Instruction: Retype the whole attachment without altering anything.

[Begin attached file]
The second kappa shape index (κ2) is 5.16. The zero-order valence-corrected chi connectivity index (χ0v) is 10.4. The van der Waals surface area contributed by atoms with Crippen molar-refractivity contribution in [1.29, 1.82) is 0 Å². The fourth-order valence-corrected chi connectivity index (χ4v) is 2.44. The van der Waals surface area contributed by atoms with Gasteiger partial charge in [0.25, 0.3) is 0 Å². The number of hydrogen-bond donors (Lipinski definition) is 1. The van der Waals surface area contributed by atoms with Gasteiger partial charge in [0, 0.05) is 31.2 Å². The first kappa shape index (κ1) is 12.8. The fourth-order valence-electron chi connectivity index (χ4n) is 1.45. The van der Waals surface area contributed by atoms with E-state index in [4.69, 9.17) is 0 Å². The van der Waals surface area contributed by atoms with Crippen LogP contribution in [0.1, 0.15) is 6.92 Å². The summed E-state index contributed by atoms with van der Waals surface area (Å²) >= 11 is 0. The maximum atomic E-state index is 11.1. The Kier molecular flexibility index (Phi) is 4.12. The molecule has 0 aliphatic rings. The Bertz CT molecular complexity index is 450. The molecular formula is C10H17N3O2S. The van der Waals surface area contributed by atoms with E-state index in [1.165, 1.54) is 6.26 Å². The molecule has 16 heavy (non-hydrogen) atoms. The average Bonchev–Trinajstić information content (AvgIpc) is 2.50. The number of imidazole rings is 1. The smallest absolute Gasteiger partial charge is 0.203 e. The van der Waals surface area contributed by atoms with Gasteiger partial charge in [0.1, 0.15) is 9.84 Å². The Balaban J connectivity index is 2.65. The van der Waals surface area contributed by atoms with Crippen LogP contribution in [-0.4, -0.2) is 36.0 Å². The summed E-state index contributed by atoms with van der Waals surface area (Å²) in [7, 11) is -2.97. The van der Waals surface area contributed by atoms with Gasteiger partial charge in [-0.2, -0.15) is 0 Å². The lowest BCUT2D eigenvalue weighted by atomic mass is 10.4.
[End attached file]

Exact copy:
The second kappa shape index (κ2) is 5.16. The zero-order valence-corrected chi connectivity index (χ0v) is 10.4. The van der Waals surface area contributed by atoms with Crippen molar-refractivity contribution in [1.29, 1.82) is 0 Å². The fourth-order valence-corrected chi connectivity index (χ4v) is 2.44. The van der Waals surface area contributed by atoms with Gasteiger partial charge in [0.25, 0.3) is 0 Å². The number of hydrogen-bond donors (Lipinski definition) is 1. The van der Waals surface area contributed by atoms with Gasteiger partial charge in [0, 0.05) is 31.2 Å². The first kappa shape index (κ1) is 12.8. The fourth-order valence-electron chi connectivity index (χ4n) is 1.45. The van der Waals surface area contributed by atoms with E-state index in [4.69, 9.17) is 0 Å². The van der Waals surface area contributed by atoms with Crippen LogP contribution in [0.1, 0.15) is 6.92 Å². The summed E-state index contributed by atoms with van der Waals surface area (Å²) >= 11 is 0. The maximum atomic E-state index is 11.1. The Kier molecular flexibility index (Phi) is 4.12. The molecule has 0 aliphatic rings. The Bertz CT molecular complexity index is 450. The molecular formula is C10H17N3O2S. The van der Waals surface area contributed by atoms with E-state index in [1.165, 1.54) is 6.26 Å². The molecule has 16 heavy (non-hydrogen) atoms. The average Bonchev–Trinajstić information content (AvgIpc) is 2.50. The number of imidazole rings is 1. The smallest absolute Gasteiger partial charge is 0.203 e. The van der Waals surface area contributed by atoms with Gasteiger partial charge in [0.1, 0.15) is 9.84 Å². The Balaban J connectivity index is 2.65. The van der Waals surface area contributed by atoms with Crippen LogP contribution in [-0.4, -0.2) is 36.0 Å². The summed E-state index contributed by atoms with van der Waals surface area (Å²) in [7, 11) is -2.97. The van der Waals surface area contributed by atoms with Gasteiger partial charge in [-0.2, -0.15) is 0 Å². The lowest BCUT2D eigenvalue weighted by atomic mass is 10.4.